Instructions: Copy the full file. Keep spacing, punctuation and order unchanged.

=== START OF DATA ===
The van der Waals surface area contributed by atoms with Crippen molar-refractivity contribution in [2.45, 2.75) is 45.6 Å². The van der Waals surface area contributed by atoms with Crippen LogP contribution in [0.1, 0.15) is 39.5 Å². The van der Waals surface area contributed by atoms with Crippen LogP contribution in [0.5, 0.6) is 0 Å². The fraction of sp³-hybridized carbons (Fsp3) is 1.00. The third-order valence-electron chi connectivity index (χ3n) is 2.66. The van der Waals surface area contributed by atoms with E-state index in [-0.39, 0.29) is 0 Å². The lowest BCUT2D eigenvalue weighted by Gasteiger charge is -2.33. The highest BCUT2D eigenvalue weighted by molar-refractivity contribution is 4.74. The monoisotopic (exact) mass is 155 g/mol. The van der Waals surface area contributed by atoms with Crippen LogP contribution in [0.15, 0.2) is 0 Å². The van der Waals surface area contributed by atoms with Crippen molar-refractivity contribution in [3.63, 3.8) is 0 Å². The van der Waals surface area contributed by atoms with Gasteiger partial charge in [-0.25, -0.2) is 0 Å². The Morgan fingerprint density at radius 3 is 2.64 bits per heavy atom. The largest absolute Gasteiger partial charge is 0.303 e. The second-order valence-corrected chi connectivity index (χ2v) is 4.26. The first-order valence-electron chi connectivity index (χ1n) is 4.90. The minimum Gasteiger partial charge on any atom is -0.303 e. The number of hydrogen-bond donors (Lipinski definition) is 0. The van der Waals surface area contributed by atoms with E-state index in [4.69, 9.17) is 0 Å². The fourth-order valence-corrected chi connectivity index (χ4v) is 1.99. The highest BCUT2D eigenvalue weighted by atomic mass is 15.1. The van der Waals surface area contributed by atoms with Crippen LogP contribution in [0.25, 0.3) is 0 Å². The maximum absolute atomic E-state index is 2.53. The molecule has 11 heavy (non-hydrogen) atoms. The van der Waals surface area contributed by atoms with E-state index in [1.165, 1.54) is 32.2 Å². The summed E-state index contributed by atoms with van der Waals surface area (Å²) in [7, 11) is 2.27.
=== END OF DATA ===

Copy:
The van der Waals surface area contributed by atoms with Crippen molar-refractivity contribution in [2.45, 2.75) is 45.6 Å². The van der Waals surface area contributed by atoms with Crippen LogP contribution in [0.1, 0.15) is 39.5 Å². The van der Waals surface area contributed by atoms with Crippen LogP contribution in [0.5, 0.6) is 0 Å². The fraction of sp³-hybridized carbons (Fsp3) is 1.00. The third-order valence-electron chi connectivity index (χ3n) is 2.66. The van der Waals surface area contributed by atoms with E-state index in [-0.39, 0.29) is 0 Å². The lowest BCUT2D eigenvalue weighted by Gasteiger charge is -2.33. The highest BCUT2D eigenvalue weighted by molar-refractivity contribution is 4.74. The monoisotopic (exact) mass is 155 g/mol. The van der Waals surface area contributed by atoms with Crippen LogP contribution in [0.15, 0.2) is 0 Å². The van der Waals surface area contributed by atoms with Crippen molar-refractivity contribution in [3.63, 3.8) is 0 Å². The van der Waals surface area contributed by atoms with Gasteiger partial charge in [-0.25, -0.2) is 0 Å². The Morgan fingerprint density at radius 3 is 2.64 bits per heavy atom. The largest absolute Gasteiger partial charge is 0.303 e. The second-order valence-corrected chi connectivity index (χ2v) is 4.26. The first-order valence-electron chi connectivity index (χ1n) is 4.90. The minimum Gasteiger partial charge on any atom is -0.303 e. The number of hydrogen-bond donors (Lipinski definition) is 0. The van der Waals surface area contributed by atoms with E-state index in [4.69, 9.17) is 0 Å². The fourth-order valence-corrected chi connectivity index (χ4v) is 1.99. The highest BCUT2D eigenvalue weighted by atomic mass is 15.1. The van der Waals surface area contributed by atoms with Crippen LogP contribution in [0.25, 0.3) is 0 Å². The maximum absolute atomic E-state index is 2.53. The molecule has 11 heavy (non-hydrogen) atoms. The van der Waals surface area contributed by atoms with E-state index in [1.165, 1.54) is 32.2 Å². The summed E-state index contributed by atoms with van der Waals surface area (Å²) in [7, 11) is 2.27.